While stable coins are pegged to fiat for stability, make no mistake – they are not linked or controlled by any bank or Government. They can be regulated by the U.S. Government regulations to be properly collateralized, such as USDC or Gemini Coin, but they are cryptocurrency nonetheless. USDT’s closest competitor is currently USDC from Circle/Coinbase. Many traders have not made the switch from using USDT to USDC because some are not interested in well-behaved, fully collateralized stable coins – but that could change if USDT falls under greater scrutiny in the future.
The most important thing to know about stable coins is that if you buy, say with Bitcoin, and the BTC price goes down, your stable coins remain worth what you paid in USD value. However, if BTC price goes up, your stable coins remain worth what you paid in USD value also. The difference is that you are still holding cryptocurrency and can quickly and easily convert back to BTC if the price appears to be on the rise. For those inexperienced traders, USDC is the regulated, audited option – not USDT (Tether).
How the use of Tether or USDC affects crypto-fiat transactions?
There has been some concern that non-native token use outpacing the native unit by a high factor could be problematic. Currently stable coins account for a relatively small albeit growing share of on-chain transactions. Most transactions occurring are still that of ETH, BTC, LTC, and other top cryptocurrencies, while other token transfers have lessened. However, the actual value of transactions on the Ethereum blockchain appears to be dominated by crypto-fiat in dollar terms. Tether, USDC, BUSD, and DAI are beginning to account for a large amount of value transacted and are starting to be viewed around the world as non-bank dollar alternatives to settle thousands of dollars worth of value.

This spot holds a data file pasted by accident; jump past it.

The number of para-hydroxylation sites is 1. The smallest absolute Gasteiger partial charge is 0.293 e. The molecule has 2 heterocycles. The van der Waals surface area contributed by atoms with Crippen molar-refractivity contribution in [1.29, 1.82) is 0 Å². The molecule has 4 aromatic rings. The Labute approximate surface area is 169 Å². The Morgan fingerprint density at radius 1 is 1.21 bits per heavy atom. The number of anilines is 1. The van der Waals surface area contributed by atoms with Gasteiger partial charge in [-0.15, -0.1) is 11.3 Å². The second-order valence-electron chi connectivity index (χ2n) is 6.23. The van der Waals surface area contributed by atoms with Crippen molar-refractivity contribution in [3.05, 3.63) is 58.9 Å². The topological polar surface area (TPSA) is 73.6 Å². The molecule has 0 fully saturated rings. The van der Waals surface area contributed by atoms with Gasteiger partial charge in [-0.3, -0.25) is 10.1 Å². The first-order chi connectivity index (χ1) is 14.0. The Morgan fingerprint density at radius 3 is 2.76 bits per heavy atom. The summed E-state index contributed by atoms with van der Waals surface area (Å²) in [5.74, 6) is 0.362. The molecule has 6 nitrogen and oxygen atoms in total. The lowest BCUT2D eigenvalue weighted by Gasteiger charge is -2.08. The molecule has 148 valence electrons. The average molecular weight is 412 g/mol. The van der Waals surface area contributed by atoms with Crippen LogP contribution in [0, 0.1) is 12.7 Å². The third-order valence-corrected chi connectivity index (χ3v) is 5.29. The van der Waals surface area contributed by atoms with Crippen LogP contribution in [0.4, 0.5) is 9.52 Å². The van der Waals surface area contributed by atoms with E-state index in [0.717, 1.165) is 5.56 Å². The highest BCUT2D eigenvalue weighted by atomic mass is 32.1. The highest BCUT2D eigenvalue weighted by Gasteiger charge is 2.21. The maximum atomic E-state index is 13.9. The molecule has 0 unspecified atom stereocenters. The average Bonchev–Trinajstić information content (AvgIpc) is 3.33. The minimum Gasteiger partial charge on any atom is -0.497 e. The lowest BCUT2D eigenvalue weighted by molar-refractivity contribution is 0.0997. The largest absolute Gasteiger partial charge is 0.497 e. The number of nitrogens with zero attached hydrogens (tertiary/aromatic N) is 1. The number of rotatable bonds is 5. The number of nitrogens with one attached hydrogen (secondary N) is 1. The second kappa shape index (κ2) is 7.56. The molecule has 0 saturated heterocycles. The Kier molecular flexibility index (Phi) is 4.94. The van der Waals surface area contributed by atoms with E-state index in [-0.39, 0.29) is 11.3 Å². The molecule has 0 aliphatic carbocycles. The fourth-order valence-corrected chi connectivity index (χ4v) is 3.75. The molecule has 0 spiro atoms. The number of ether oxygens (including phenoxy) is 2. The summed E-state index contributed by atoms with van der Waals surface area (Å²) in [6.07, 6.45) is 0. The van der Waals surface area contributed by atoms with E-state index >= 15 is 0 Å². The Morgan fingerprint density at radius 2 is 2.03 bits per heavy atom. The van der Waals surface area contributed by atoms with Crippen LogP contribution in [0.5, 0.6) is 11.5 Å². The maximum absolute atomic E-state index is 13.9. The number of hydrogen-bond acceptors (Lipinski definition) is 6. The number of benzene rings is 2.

That said, the actual number of people using stable coins is still small. Existing data indicates this small userbase is actively embracing stable coin use for quite larger transactions. It is easy to imagine this trend could catch on quickly as more understand how to use stable coins. It is worth pondering whether stable coins that require ETH be held in order to pay fees could be displaced in the future by those that simply allow payment of fees with the same tokenized USD coin being used to transact. By the same token (pun intended) fiat-based stable coins face legal and regulatory issues that may yet to be on the horizon, as well as the need for banks and a benevolent issuer. There will always be a need for truly liability-free, native crypto coin use on-chain.
How to Protect Assets?